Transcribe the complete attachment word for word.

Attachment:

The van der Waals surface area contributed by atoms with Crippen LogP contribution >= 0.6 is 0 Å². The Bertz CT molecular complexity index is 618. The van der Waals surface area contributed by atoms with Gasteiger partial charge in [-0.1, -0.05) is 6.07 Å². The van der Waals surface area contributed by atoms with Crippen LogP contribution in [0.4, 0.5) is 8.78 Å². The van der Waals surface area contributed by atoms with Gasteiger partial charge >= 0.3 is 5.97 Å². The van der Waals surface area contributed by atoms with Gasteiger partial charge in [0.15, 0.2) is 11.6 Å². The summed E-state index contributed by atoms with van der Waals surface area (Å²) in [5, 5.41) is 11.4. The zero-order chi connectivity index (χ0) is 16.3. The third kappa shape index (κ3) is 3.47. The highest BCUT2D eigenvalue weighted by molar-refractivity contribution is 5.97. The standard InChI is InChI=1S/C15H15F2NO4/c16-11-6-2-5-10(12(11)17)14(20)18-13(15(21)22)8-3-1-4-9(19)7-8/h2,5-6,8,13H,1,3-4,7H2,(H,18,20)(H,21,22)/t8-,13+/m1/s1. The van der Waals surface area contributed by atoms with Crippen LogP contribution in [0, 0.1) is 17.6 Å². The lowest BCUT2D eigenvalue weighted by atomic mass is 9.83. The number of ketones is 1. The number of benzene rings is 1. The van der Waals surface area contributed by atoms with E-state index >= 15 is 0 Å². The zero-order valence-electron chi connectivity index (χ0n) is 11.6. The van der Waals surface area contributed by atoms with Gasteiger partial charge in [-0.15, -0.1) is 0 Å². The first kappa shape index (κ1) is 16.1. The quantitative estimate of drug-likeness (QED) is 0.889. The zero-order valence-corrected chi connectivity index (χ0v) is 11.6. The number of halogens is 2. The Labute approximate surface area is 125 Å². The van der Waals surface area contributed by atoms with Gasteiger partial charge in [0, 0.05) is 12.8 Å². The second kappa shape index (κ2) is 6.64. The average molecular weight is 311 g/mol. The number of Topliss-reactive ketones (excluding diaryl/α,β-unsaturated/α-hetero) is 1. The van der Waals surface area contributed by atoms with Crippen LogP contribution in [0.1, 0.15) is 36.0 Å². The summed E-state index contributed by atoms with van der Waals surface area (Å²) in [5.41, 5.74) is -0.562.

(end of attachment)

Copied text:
The van der Waals surface area contributed by atoms with Crippen LogP contribution >= 0.6 is 0 Å². The Bertz CT molecular complexity index is 618. The van der Waals surface area contributed by atoms with Gasteiger partial charge in [-0.1, -0.05) is 6.07 Å². The van der Waals surface area contributed by atoms with Crippen LogP contribution in [0.4, 0.5) is 8.78 Å². The van der Waals surface area contributed by atoms with Gasteiger partial charge >= 0.3 is 5.97 Å². The van der Waals surface area contributed by atoms with Gasteiger partial charge in [0.15, 0.2) is 11.6 Å². The summed E-state index contributed by atoms with van der Waals surface area (Å²) in [5, 5.41) is 11.4. The zero-order chi connectivity index (χ0) is 16.3. The third kappa shape index (κ3) is 3.47. The highest BCUT2D eigenvalue weighted by molar-refractivity contribution is 5.97. The standard InChI is InChI=1S/C15H15F2NO4/c16-11-6-2-5-10(12(11)17)14(20)18-13(15(21)22)8-3-1-4-9(19)7-8/h2,5-6,8,13H,1,3-4,7H2,(H,18,20)(H,21,22)/t8-,13+/m1/s1. The van der Waals surface area contributed by atoms with Crippen LogP contribution in [0, 0.1) is 17.6 Å². The lowest BCUT2D eigenvalue weighted by atomic mass is 9.83. The number of ketones is 1. The number of benzene rings is 1. The van der Waals surface area contributed by atoms with E-state index >= 15 is 0 Å². The zero-order valence-electron chi connectivity index (χ0n) is 11.6. The van der Waals surface area contributed by atoms with Gasteiger partial charge in [-0.15, -0.1) is 0 Å². The first kappa shape index (κ1) is 16.1. The quantitative estimate of drug-likeness (QED) is 0.889. The zero-order valence-corrected chi connectivity index (χ0v) is 11.6. The number of halogens is 2. The Labute approximate surface area is 125 Å². The van der Waals surface area contributed by atoms with Gasteiger partial charge in [0, 0.05) is 12.8 Å². The second kappa shape index (κ2) is 6.64. The average molecular weight is 311 g/mol. The number of Topliss-reactive ketones (excluding diaryl/α,β-unsaturated/α-hetero) is 1. The van der Waals surface area contributed by atoms with Crippen LogP contribution in [0.1, 0.15) is 36.0 Å². The summed E-state index contributed by atoms with van der Waals surface area (Å²) in [5.41, 5.74) is -0.562.